A Guide to Deciphering a Butcher’s Pork Cut Card

For the uninitiated, a blank processing cut card can be a daunting ordeal, but don't get stressed—it all breaks down to meat.

by Rodney Wilson
PHOTO: Nina Stössinger/Flickr

When we brought our first pair of pigs onto the farm, my wife and I honestly didn’t have a solid plan for raising them, as they’d been an unexpected housewarming gift from some farmer friends. Our first order of business was hurriedly constructing a fenced-in area to hold the little hogs (the fence was not electric, our eventual containment preference following a series of breakouts), then finding a local supplier of overpriced, hand-mixed feed (we soon took to using our own hands to mix their food).

Though we didn’t necessarily want to consider it when those little guys were frolicking in the pasture (and occasionally strolling down the driveway), the day came when we had to find a place to process our pigs so we could feed our family instead of oversized hogs. Luckily for us, a sustainability minded slaughterhouse existed less than an hour from our farm, so we reached out to set our processing dates. They sent us back a cut card, which we eyed with mild confusion and terror.

We’ve filled out myriad cut cards since, but, looking at one on my screen right now, I can understand our initial confusion. In case you’re thinking about raising hogs, I’m here to walk you through what you’ll get from your processor when you set your dates.

A cut card is simply a set of rough instructions for the butcher to follow when taking the saw to an animal’s carcass. Different parts of the body yield different cuts, and individual body parts have the potential to become one of several different packaged products.

The first item on many cut lists is chops. Pork chops come from the loin of a pig, or the top of the body. Options are bone-in or boneless; if you choose boneless, you have the option to receive back tenderloin as either sliced or whole. Some processors let you split the loin into some chops and some boneless, usually half and half, which can give you a nice variety for market. We usually opted for all bone-in chops, which many of our customers liked for their ease of grilling.

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Next come the hams, a hog’s back legs. You can opt to get these back whole or sliced into ham steaks. If you have a market for holiday hams, you can opt to smoke and cure one or both whole. Otherwise, I’d recommend ham steaks—whole, uncured hams are very difficult to sell at market based on their size and price.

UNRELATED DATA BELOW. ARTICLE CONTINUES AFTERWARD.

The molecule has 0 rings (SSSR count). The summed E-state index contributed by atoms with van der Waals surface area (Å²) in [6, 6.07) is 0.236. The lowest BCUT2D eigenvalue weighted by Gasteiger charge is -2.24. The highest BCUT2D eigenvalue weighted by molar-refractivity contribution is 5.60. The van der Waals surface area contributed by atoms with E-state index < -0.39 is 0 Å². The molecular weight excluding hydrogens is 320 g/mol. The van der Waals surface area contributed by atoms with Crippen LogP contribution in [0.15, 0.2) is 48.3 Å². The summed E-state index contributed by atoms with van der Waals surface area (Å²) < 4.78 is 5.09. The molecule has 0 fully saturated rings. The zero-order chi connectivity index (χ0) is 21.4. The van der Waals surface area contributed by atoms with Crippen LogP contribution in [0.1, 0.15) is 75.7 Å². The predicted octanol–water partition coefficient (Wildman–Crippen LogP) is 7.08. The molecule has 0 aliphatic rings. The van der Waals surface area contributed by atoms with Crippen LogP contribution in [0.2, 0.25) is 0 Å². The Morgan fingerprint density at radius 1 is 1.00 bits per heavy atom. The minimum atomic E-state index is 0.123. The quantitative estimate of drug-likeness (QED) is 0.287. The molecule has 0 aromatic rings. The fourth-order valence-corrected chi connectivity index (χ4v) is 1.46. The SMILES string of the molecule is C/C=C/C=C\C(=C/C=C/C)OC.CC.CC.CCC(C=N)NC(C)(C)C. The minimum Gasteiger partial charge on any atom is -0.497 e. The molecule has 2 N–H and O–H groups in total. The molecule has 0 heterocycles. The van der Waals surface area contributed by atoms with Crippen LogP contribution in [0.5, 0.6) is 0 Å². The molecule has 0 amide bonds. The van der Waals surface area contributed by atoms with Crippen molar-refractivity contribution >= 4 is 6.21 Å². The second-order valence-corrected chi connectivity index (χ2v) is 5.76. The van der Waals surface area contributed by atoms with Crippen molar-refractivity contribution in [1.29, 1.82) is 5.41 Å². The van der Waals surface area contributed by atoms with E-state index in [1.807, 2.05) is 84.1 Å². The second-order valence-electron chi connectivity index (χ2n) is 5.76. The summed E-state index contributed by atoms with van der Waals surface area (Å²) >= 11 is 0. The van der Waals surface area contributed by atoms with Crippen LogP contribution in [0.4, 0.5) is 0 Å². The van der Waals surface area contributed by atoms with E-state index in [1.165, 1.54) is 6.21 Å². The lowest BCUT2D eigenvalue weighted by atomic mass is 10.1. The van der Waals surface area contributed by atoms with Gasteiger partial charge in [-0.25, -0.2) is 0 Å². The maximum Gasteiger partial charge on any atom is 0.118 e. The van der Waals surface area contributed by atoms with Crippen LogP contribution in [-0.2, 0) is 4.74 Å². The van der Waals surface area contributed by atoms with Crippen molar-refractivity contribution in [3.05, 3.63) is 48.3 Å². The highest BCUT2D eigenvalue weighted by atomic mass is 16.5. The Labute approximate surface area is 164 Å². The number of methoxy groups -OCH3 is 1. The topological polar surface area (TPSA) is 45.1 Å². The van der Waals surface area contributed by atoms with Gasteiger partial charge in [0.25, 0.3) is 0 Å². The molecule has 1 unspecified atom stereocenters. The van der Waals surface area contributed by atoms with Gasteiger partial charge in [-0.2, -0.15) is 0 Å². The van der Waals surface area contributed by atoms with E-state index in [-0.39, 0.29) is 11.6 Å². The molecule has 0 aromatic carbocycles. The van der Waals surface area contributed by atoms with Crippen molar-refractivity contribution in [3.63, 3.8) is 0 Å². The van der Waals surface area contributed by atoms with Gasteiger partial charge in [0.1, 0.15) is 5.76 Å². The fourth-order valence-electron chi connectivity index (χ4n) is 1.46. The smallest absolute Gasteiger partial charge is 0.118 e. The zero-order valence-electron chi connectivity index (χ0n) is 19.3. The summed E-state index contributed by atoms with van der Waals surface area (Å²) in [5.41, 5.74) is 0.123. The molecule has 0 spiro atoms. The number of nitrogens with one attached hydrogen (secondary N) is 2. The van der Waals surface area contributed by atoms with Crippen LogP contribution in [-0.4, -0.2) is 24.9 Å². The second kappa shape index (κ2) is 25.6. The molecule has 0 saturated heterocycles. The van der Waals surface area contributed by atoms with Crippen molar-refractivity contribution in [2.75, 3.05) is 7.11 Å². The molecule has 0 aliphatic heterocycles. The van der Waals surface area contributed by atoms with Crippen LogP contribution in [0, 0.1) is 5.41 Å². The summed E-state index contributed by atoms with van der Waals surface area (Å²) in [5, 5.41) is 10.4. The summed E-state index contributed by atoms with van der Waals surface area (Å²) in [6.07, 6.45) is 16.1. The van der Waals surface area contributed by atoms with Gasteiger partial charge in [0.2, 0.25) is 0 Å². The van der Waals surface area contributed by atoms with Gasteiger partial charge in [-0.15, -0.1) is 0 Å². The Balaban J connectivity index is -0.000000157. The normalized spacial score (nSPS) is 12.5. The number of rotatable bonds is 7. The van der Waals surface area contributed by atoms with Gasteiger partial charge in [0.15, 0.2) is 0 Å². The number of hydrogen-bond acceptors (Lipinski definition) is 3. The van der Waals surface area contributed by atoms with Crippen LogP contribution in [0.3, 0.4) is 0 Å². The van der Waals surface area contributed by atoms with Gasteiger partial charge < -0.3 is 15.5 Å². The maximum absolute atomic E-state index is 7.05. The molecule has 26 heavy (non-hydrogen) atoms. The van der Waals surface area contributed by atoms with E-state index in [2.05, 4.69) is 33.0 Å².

The belly can provide a few different cuts, but unless you or your customers are really into smoking meat, this part is best sliced and cured for bacon. Pork belly can be very fatty when cooked and plated, but everybody loves bacon.

Speaking of bacon, custom processing gives you the option to break the boundaries of “bacon” with a few additional options, such as the jowl, or fatty face (cheeks, basically). Opt to smoke and cure this for jowl bacon, which gives you a wide slice that fries up crispy in the pan. Because bacon is the first item to sell out at market, it’s good to have as much available as possible.

The shoulder is another area that can produce bacon, albeit in drier, meatier slices. You won’t see this option on some cut cards, though, as this part of the pig is typically delivered as Boston butt, a large, tender piece of meat that does wonderfully in either a smoker or slow cooker. If you want it as bacon, though, call and ask—a processor can do this for you.

Ribs are ribs, plain and simple. A whole rack can be appealing to the right buyer, but half and spare ribs can feed more customers.

Picnic hams are the front legs. They’re smaller and easier to sell whole, or you can slice them into ham steaks. The lower part of the leg where it meets the hoof is the hock—these are nice in a stew, though they don’t hold as much appeal for the average customer.

It’s worth noting that you can specify “ground” for any of these parts, and some processors will let you determine which percentage of what cuts you’d like delivered as such. But even if you opt to have everything sliced and packaged, you’ll have some meat left over at the end to grind, and most processors give you some sausage options. Casing is usually extra, but it’s also not difficult to persuade people to give a package of bright, red chorizo links a try. We’ve liked to divide our sausage into a variety of offerings—Polish and breakfast links, and sweet Italian packaged were our go-to choices. You’ll often be asked to provide some secondary choices, too, in case the processor runs out of seasoning.

After you return your cut card, you need to start planning your load-in. That’s a whole ‘nuther ordeal.

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